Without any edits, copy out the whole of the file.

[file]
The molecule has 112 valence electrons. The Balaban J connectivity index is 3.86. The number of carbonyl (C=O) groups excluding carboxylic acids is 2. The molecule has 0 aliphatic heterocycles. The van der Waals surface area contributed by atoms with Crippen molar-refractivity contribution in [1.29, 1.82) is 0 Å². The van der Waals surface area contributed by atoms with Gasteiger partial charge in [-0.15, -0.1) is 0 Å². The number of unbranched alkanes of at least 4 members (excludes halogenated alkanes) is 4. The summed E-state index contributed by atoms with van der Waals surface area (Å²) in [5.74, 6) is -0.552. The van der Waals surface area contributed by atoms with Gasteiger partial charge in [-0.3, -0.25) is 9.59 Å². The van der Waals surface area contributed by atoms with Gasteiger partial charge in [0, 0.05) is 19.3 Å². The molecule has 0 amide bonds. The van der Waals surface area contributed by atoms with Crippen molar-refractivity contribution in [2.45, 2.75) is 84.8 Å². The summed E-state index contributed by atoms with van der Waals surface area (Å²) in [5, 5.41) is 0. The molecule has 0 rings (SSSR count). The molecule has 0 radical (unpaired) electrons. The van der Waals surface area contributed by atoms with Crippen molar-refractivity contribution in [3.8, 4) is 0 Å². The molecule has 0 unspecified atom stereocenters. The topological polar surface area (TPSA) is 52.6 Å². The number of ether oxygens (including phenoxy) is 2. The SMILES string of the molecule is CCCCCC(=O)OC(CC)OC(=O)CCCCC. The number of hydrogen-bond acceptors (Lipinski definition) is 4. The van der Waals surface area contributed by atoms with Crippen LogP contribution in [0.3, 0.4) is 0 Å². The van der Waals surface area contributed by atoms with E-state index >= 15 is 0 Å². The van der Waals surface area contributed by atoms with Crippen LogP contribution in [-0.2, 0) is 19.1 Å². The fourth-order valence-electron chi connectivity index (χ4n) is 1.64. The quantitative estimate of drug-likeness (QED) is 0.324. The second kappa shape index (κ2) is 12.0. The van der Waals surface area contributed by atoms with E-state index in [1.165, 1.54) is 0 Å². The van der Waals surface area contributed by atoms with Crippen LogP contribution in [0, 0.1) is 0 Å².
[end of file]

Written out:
The molecule has 112 valence electrons. The Balaban J connectivity index is 3.86. The number of carbonyl (C=O) groups excluding carboxylic acids is 2. The molecule has 0 aliphatic heterocycles. The van der Waals surface area contributed by atoms with Crippen molar-refractivity contribution in [1.29, 1.82) is 0 Å². The van der Waals surface area contributed by atoms with Gasteiger partial charge in [-0.15, -0.1) is 0 Å². The number of unbranched alkanes of at least 4 members (excludes halogenated alkanes) is 4. The summed E-state index contributed by atoms with van der Waals surface area (Å²) in [5.74, 6) is -0.552. The van der Waals surface area contributed by atoms with Gasteiger partial charge in [-0.3, -0.25) is 9.59 Å². The van der Waals surface area contributed by atoms with Gasteiger partial charge in [0, 0.05) is 19.3 Å². The molecule has 0 amide bonds. The van der Waals surface area contributed by atoms with Crippen molar-refractivity contribution in [2.45, 2.75) is 84.8 Å². The summed E-state index contributed by atoms with van der Waals surface area (Å²) in [5, 5.41) is 0. The molecule has 0 rings (SSSR count). The molecule has 0 radical (unpaired) electrons. The van der Waals surface area contributed by atoms with Crippen molar-refractivity contribution in [3.8, 4) is 0 Å². The molecule has 0 unspecified atom stereocenters. The topological polar surface area (TPSA) is 52.6 Å². The number of ether oxygens (including phenoxy) is 2. The SMILES string of the molecule is CCCCCC(=O)OC(CC)OC(=O)CCCCC. The number of hydrogen-bond acceptors (Lipinski definition) is 4. The van der Waals surface area contributed by atoms with Crippen LogP contribution in [0.3, 0.4) is 0 Å². The van der Waals surface area contributed by atoms with E-state index >= 15 is 0 Å². The van der Waals surface area contributed by atoms with Crippen LogP contribution in [-0.2, 0) is 19.1 Å². The fourth-order valence-electron chi connectivity index (χ4n) is 1.64. The quantitative estimate of drug-likeness (QED) is 0.324. The second kappa shape index (κ2) is 12.0. The van der Waals surface area contributed by atoms with E-state index in [1.165, 1.54) is 0 Å². The van der Waals surface area contributed by atoms with Crippen LogP contribution in [0, 0.1) is 0 Å².